Published February 28, 2023
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How to Help Teens Be More Positive

When describing teenagers, there’s a popular image that gets used a lot. It’s that of a moody, awkward, and explosive young person. This youngster struggles with self-doubt. They think they are not good enough and that the world is against them. For that reason, they become rebellious.

This is the image most people have of teens. And isn’t it true to an extent? After all, they are going through one of the most turbulent periods in their lives.

What exactly is happening to teens at this point?

It is the opinion of some that the teen years range from ages thirteen to nineteen. During this period, young people transition from being children to adults.

Their brains are developing, but not fully yet. Their bodies produce hormones, which makes them struggle to control their emotions. And the environment they are growing up in is influencing their personalities.

With no surprise, these young ones seem to be a mess, trying yet failing to get themselves together. Some teenagers may get depressed because of this adolescent experience. They adopt a negative outlook because of the changes they are experiencing.

As shown earlier, teens may think to themselves, “I stink at this,” or “No one can ever love me.”

Research shows that our thoughts can impact our feelings, behavior, and our health. Yes, teens with a negative outlook are at risk. They risk affecting their academic and social success in a bad way. This can have an enormous impact on their self-esteem and happiness, now and in the future.

If you have a teen you care about, you may wonder, how can I help teens become more positive?

These are a few pointers that could help you achieve this:

  1. Help them celebrate their achievements instead of making social comparisons. In this age of technology, it’s easier than ever to compare yourself to others. Research shows that social media can cause anxiety, loneliness, and depression among teenagers.
  • When teens see what their peers are up to or have, they might feel they are missing out. Teens might also be self-conscious, thinking they are being watched by others.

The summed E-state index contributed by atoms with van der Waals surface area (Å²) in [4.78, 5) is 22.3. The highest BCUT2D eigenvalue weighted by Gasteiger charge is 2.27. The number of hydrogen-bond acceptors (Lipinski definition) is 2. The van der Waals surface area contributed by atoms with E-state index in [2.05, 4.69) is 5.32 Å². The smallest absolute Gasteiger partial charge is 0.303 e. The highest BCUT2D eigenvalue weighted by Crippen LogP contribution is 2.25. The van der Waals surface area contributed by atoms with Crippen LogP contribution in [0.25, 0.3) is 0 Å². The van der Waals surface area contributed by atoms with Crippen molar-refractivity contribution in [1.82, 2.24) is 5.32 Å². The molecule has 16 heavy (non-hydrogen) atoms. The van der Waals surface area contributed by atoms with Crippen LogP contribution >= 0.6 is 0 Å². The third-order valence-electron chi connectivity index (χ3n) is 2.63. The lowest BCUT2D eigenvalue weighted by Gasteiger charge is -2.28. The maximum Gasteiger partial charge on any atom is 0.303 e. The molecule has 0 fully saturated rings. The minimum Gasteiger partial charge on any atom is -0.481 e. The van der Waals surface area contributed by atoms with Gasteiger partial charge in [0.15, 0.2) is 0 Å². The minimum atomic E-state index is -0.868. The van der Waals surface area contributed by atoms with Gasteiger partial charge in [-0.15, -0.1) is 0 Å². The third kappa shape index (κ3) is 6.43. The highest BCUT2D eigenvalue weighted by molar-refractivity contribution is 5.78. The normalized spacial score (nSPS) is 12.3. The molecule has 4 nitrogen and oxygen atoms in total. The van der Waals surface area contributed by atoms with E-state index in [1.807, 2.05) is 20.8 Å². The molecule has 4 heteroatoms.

• Because of this, they may feel they aren’t meeting the standards set by society. This can make them have negative feelings.
  • You can aid teens to become more positive by focusing their minds on what they’ve achieved instead. These could be some good qualities they display or skills they’ve developed.
  • Commend them for good grades or efforts in school. All these may help them realize their worth and make them more positive.
  1. Help them develop self-compassion. Kristen Neff has some insights which can benefit us. What does she say? That self-compassion is a better option than the constant striving linked with self-esteem.
  • Self-compassion involves being kind, open, and accepting of yourself.
  • In her study of teenagers, she found they were happier. When what? When they had stronger self-compassion. This is because they accepted themselves for who they were.
  • Help your teen treat themselves with self-compassion. Help them accept their flaws. Remind them that everyone makes mistakes, not only them. Show them how to treat themselves with the same kindness they would give a friend. When you do, their positivity will increase.
  1. Encourage them to get some exercise. As much as teens would prefer to be in front of screens all day, encourage them to get some exercise. Teenagers are very conscious of their attractiveness and body image. Bad perception of how they look affects their outlook for the worse.
  • Exercise can leave teens feeling empowered, stronger, and healthier. This makes them more positive.
  1. Assist teens with setting goals. Teenagers may be negative if they feel they’re not making the progress they should. They may also develop a negative attitude if they feel insignificant.
  • To change this, help teens set specific goals. When teens can work and achieve their goals, it will fill them with a sense of accomplishment. The satisfaction from that accomplishment will leave them feeling good.
  • Help teens set short-term goals and help them meet them. When we do, they will become more positive.

Growing up is full of mood swings, dramatic outbursts, and embarrassing situations. Yet teenagers can later recall their adolescent years with fondness. Not only will they become more positive if they take the steps we’ve described, but they will also develop mental and physical habits that will help them achieve their goals in life.

Kristine Medyanik

Dr. Kristine Medyanik has been teaching business and psychology classes, for many years. She started Shattered Glass Leadship to offer boutique-style workshops that provide expert content to “level up” your daily leadership practice. She has an amazing husband and 3 growing boys and works hard to support local women-owned small businesses.